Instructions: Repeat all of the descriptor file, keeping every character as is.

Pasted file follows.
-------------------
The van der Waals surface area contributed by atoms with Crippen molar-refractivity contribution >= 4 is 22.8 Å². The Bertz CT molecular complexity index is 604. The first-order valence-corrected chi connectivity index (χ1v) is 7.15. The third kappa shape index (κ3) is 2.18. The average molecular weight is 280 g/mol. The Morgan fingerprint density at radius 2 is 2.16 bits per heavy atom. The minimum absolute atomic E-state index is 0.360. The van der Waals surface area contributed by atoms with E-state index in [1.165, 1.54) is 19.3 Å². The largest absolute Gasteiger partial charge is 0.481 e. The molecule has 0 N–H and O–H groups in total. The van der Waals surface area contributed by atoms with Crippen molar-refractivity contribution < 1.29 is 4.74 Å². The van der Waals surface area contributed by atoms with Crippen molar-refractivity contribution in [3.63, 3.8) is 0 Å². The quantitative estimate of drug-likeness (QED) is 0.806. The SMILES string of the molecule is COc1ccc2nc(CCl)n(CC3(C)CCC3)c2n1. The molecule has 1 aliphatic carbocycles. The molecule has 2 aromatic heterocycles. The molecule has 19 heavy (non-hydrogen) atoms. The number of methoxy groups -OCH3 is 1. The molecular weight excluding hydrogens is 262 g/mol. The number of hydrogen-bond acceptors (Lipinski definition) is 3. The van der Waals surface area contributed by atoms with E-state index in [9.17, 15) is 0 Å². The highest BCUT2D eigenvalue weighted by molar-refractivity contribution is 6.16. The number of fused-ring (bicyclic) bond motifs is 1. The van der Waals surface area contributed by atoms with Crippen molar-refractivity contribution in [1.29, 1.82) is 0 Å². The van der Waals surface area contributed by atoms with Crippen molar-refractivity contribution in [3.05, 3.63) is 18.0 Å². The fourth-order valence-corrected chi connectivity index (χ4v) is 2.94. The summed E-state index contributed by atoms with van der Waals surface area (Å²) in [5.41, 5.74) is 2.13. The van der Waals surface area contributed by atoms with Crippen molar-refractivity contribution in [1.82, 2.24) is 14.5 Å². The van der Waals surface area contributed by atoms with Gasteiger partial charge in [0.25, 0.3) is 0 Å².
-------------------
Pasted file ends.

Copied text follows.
The van der Waals surface area contributed by atoms with Crippen molar-refractivity contribution >= 4 is 22.8 Å². The Bertz CT molecular complexity index is 604. The first-order valence-corrected chi connectivity index (χ1v) is 7.15. The third kappa shape index (κ3) is 2.18. The average molecular weight is 280 g/mol. The Morgan fingerprint density at radius 2 is 2.16 bits per heavy atom. The minimum absolute atomic E-state index is 0.360. The van der Waals surface area contributed by atoms with E-state index in [1.165, 1.54) is 19.3 Å². The largest absolute Gasteiger partial charge is 0.481 e. The molecule has 0 N–H and O–H groups in total. The van der Waals surface area contributed by atoms with Crippen molar-refractivity contribution < 1.29 is 4.74 Å². The van der Waals surface area contributed by atoms with Crippen molar-refractivity contribution in [3.63, 3.8) is 0 Å². The quantitative estimate of drug-likeness (QED) is 0.806. The SMILES string of the molecule is COc1ccc2nc(CCl)n(CC3(C)CCC3)c2n1. The molecule has 1 aliphatic carbocycles. The molecule has 2 aromatic heterocycles. The molecule has 19 heavy (non-hydrogen) atoms. The number of methoxy groups -OCH3 is 1. The molecular weight excluding hydrogens is 262 g/mol. The number of hydrogen-bond acceptors (Lipinski definition) is 3. The van der Waals surface area contributed by atoms with E-state index in [9.17, 15) is 0 Å². The highest BCUT2D eigenvalue weighted by molar-refractivity contribution is 6.16. The number of fused-ring (bicyclic) bond motifs is 1. The van der Waals surface area contributed by atoms with Crippen molar-refractivity contribution in [1.29, 1.82) is 0 Å². The van der Waals surface area contributed by atoms with Crippen molar-refractivity contribution in [3.05, 3.63) is 18.0 Å². The fourth-order valence-corrected chi connectivity index (χ4v) is 2.94. The summed E-state index contributed by atoms with van der Waals surface area (Å²) in [5.41, 5.74) is 2.13. The van der Waals surface area contributed by atoms with Crippen molar-refractivity contribution in [1.82, 2.24) is 14.5 Å². The van der Waals surface area contributed by atoms with Gasteiger partial charge in [0.25, 0.3) is 0 Å².